With Fietsfan010 Rotterdam even has its own online cycling community. It’s a platform where Rotterdam cyclists can share ideas on how to make cycling better and more fun in their city. Rotterdam council uses these tips and suggestions to shape their biking policy. Through events and activation, Fietsfan010 encourages more people to cycle. Activation, co-creation and crafting the right image is something all these initiatives have in common. They’re the key to a firmly embedded cycling culture.
‘Build it and they will come’
These success factors are equally applicable in other countries. The Dutch love of cycling is an example used in a rising number of cities. But there’s not always enough space to create a cycling culture. In some places, councils are investing heavily in laying cycling paths. The motto here seems to be: ‘build it and they will come’. In some cases, it’s true: “People are riding on it before it’s even finished” says Jeff Leigh of the non-profit HUB Cycling in Vancouver, Canada. But only too often, the paths are used by cross-bikers. Commuters and mums with kids aren’t taking to the bike as easily. And it’s not just happening in Vancouver. It’s the same in Melbourne, Orlando and Buenos Aires. Cycle lanes are mostly used by cycling enthusiasts, weekend cyclists and cycle delivery services.
Without good cycle promotion (that creates the right image) and a focus on creating a widely-supported bike culture, in countries like these, cycling carries specific associations. Cycling’s felt to be dangerous, sporty, or ‘the poor man’s vehicle’. Chris Bruntlett of the urban mobility consultancy Modacitylife believes this is partly because the English language makes no distinction between ‘ordinary’ cyclists and racing cyclists.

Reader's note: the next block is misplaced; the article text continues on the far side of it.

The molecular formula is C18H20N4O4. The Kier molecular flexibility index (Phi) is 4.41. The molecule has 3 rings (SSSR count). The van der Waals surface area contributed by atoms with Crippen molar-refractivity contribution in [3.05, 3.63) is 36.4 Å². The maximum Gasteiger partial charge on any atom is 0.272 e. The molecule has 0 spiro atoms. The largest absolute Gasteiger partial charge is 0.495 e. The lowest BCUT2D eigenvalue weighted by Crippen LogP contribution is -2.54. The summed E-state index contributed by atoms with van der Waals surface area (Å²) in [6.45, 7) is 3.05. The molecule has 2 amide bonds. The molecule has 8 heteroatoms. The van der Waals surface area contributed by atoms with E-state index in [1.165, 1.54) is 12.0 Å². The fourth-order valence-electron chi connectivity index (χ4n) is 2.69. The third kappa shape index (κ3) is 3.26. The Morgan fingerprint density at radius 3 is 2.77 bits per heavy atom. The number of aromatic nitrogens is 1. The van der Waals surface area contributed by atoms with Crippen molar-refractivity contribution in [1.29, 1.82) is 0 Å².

Image is everything
The need for bike promotion to focus on creating the right image, is embraced by HUB Cycling and Modacitylife of Vancouver, Canada and The City of Orlando in the US. They share inspiring videos under the banner ‘CyclingAbroad’, projecting an image of cycling as fun and easy. But seeing isn’t enough – people need to discover cycling for themselves. That’s why they developed successful campaigns such as ‘Cycle to work week’ and ‘Cycle to school week’. Thanks to these events they’re visible on the streets and online several weeks a year. Using promo teams and check-in points to encourage people to get involved. Modest prizes are awarded for achieving set goals. It’s a chance to show participants and locals that cycling isn’t just a (hazardous) sporting activity.
In brief, cycling is becoming more popular in a growing number of cities. Councils are investing in good cycle paths and bike sharing schemes. But whether or not people welcome bikes as a good alternative to cars mostly depends on the quality of the communications, and on promoting bike culture.
If you would like to know more about the study, get in touch with Claudia. To find out how to engage cyclists to take an active role in shaping a city’s cycling policy, then download our whitepaper ‘Mobilizing citizen participation through social media’ or get in touch with us. In the meantime, take a look at our case Fietsfan010. You can find us on Facebook, Twitter, LinkedIn and Instagram.